Friday, December 10, 2010

Monumental Lighting #1- 35 E. Wacker

View from E. Wacker Drive

Recently I've been interested in the massive lanterns found on many historic skyscrapers downtown.  Sure they're lousy at casting any useful light, but they seem to pull their weight in other ways. I thought it would be interesting to examine a few of these buildings and their light fixtures to see if I could identify some controlling principles related to their size,  location, and design.
Just to set the stage, 35 E. Wacker Building has been a Chicago Landmark since 1994.  Originally known as the Jewelers' Building, it was completed in 1927. The main building is 23 stories tall and is topped with an 18 story tower.  The first floor is covered with grey limestone and the rest of the building is beige terra cotta.  The domed pavilions at the corners of the main tower originally concealed water towers for the sprinkler system.

Main Entrance on Wacker Drive

The portals at the second and third floors are masterpieces of ornamentation with carefully composed cornices, frames and decorative spandrels.  The Chicago landmark designation report identifies the ornament as primarily early Italian Renaissance, borrowing liberally from church designs.  It notes that typical decorative treatments in this style present the most aggressive decorations at the street level, becoming more sophisticated (restrained) at higher elevations.  That works for this building, at least until you hit the domes, which are like a Baroque hallucination. 

Original marketing material for the building indicates that the design "was based on that of the 15th century chapel for the monastery of the Certosa of Pavia..."  Sure, I can see that. Kind of.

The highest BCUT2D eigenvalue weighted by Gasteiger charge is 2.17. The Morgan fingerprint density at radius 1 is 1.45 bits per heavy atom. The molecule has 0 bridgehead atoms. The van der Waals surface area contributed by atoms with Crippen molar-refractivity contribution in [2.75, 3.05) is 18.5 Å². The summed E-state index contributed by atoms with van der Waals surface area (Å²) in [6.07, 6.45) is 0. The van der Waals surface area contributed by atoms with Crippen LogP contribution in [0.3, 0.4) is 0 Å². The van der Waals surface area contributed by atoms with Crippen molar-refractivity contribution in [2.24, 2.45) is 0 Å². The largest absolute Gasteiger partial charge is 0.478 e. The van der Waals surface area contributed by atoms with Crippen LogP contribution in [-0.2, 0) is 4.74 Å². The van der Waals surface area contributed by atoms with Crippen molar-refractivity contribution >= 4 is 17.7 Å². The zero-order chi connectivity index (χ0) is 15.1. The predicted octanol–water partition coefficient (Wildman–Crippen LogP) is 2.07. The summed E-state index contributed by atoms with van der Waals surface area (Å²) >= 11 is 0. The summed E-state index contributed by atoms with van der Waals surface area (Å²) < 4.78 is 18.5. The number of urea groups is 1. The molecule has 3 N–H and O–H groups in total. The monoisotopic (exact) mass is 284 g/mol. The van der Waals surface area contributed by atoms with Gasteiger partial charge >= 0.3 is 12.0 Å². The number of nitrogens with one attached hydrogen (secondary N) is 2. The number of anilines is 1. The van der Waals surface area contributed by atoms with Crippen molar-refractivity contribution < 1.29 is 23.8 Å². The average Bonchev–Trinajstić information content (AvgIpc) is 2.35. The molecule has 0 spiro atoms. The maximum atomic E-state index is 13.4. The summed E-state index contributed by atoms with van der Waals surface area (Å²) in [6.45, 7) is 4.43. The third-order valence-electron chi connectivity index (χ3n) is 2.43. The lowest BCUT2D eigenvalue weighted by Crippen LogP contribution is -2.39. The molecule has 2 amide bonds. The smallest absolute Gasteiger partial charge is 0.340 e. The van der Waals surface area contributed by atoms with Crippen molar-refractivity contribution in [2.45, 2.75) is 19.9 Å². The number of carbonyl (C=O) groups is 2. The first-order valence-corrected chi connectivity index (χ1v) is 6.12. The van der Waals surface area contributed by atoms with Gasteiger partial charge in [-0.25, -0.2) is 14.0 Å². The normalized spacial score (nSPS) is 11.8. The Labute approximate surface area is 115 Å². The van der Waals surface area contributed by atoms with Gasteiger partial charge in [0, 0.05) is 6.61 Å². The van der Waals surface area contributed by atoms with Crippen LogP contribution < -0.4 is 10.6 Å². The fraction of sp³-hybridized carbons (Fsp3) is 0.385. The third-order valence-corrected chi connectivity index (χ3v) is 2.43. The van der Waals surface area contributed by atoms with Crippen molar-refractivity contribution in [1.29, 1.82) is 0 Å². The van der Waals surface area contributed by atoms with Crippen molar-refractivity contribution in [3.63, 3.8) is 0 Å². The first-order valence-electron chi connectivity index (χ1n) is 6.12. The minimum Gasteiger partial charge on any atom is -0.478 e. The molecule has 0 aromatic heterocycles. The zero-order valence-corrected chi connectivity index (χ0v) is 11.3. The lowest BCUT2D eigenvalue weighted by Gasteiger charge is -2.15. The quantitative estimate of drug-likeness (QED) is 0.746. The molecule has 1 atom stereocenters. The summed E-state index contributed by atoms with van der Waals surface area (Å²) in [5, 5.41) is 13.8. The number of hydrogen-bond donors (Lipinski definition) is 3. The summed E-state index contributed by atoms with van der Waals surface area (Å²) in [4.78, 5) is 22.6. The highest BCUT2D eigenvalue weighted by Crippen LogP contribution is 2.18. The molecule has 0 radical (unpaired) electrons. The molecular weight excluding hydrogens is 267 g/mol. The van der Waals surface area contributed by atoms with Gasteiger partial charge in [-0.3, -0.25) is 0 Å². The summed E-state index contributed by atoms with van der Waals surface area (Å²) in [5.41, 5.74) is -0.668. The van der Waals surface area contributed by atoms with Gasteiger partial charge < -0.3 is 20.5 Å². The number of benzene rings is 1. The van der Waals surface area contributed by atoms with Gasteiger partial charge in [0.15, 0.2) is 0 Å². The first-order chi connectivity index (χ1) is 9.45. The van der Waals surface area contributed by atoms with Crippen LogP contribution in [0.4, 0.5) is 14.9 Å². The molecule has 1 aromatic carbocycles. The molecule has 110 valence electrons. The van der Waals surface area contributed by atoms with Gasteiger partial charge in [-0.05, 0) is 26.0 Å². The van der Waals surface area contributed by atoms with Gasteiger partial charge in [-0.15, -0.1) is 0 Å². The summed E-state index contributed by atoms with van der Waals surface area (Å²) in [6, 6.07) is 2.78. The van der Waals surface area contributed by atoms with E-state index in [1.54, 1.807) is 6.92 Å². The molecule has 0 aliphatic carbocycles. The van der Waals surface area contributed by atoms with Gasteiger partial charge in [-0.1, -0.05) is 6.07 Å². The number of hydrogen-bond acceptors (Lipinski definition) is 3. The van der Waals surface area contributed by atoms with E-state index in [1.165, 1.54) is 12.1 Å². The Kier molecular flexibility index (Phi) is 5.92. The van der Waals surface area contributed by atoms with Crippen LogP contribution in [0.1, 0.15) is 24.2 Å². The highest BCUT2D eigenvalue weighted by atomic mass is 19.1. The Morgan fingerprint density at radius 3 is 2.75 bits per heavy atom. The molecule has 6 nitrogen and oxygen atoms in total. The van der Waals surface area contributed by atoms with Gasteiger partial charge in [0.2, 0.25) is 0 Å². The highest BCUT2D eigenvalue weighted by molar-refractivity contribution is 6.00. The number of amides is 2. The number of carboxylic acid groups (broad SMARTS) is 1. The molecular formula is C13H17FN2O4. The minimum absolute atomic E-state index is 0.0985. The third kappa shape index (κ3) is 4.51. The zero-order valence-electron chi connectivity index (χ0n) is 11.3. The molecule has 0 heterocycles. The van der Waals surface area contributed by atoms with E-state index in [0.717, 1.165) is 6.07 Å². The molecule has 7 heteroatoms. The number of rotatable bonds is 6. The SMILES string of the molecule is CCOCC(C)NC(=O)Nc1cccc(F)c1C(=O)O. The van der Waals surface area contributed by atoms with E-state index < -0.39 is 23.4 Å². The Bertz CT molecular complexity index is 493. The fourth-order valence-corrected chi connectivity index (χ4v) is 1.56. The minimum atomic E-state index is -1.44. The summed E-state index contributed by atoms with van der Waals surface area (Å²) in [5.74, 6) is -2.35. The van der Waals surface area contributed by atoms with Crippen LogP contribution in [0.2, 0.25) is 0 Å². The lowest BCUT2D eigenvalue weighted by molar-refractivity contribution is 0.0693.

Lantern details

But that's not to ignore the the most important part of the building-- the four enormous brass lanterns projecting out from the second floor!  These things are massive.  From a distance they look in scale with the building,  but up close it's clear they could crush an elephant if they popped off the wall.  They're covered with classical ornament.  Fluted colonettes support an elaborate crown topped with shields, scrolls and tiny urns.  The finial is an eagle with spread wings (although from an angle it looks like a parrot).  Inside the shields you can see an intertwined JB for Jewelers' Building.

The lanterns almost look like scaled-up pieces of jewelry, which would be appropriate.  But they also resonate with the four domed pavilions and the dome on the main tower (see below).  Their scale works, but mainly because they've been elevated above the first floor where they can read as sculptural rather than functional. 

I'll be taking a look at a few other buildings with lighting standards in and around the Loop over the next several weeks.
North Elevation of 35 E. Wacker, 1925
Original can be found at the Chicago History Museum